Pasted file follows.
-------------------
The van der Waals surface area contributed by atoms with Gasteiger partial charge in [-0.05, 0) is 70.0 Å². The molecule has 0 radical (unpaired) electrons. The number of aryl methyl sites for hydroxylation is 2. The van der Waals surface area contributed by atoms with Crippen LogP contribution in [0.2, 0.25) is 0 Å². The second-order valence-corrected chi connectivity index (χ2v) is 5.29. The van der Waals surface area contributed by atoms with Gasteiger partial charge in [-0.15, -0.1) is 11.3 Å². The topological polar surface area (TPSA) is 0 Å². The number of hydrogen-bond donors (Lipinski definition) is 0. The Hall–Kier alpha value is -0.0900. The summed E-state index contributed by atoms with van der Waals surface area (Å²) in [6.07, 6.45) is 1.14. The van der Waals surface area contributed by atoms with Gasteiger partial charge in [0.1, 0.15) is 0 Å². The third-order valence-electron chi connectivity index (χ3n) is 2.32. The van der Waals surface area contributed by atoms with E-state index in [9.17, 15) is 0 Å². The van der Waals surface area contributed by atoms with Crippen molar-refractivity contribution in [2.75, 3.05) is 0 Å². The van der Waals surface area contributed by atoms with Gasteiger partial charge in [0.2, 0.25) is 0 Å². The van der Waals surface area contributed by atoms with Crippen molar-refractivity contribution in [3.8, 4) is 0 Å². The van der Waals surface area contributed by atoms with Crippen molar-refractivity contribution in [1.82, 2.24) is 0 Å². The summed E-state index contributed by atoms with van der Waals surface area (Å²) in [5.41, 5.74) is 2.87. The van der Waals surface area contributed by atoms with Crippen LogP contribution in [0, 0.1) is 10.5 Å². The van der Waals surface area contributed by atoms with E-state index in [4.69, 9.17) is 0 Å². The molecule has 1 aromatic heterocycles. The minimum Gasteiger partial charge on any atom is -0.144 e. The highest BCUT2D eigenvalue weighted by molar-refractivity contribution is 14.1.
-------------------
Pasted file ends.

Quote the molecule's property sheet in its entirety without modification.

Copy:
The van der Waals surface area contributed by atoms with Gasteiger partial charge in [-0.05, 0) is 70.0 Å². The molecule has 0 radical (unpaired) electrons. The number of aryl methyl sites for hydroxylation is 2. The van der Waals surface area contributed by atoms with Crippen LogP contribution in [0.2, 0.25) is 0 Å². The second-order valence-corrected chi connectivity index (χ2v) is 5.29. The van der Waals surface area contributed by atoms with Gasteiger partial charge in [-0.15, -0.1) is 11.3 Å². The topological polar surface area (TPSA) is 0 Å². The number of hydrogen-bond donors (Lipinski definition) is 0. The Hall–Kier alpha value is -0.0900. The summed E-state index contributed by atoms with van der Waals surface area (Å²) in [6.07, 6.45) is 1.14. The van der Waals surface area contributed by atoms with Gasteiger partial charge in [0.1, 0.15) is 0 Å². The third-order valence-electron chi connectivity index (χ3n) is 2.32. The van der Waals surface area contributed by atoms with E-state index in [9.17, 15) is 0 Å². The van der Waals surface area contributed by atoms with Crippen molar-refractivity contribution in [2.75, 3.05) is 0 Å². The van der Waals surface area contributed by atoms with Gasteiger partial charge in [0.2, 0.25) is 0 Å². The van der Waals surface area contributed by atoms with Crippen molar-refractivity contribution in [3.8, 4) is 0 Å². The van der Waals surface area contributed by atoms with Crippen molar-refractivity contribution in [1.82, 2.24) is 0 Å². The summed E-state index contributed by atoms with van der Waals surface area (Å²) in [5.41, 5.74) is 2.87. The van der Waals surface area contributed by atoms with Crippen LogP contribution in [0, 0.1) is 10.5 Å². The van der Waals surface area contributed by atoms with E-state index in [4.69, 9.17) is 0 Å². The molecule has 1 aromatic heterocycles. The minimum Gasteiger partial charge on any atom is -0.144 e. The highest BCUT2D eigenvalue weighted by molar-refractivity contribution is 14.1.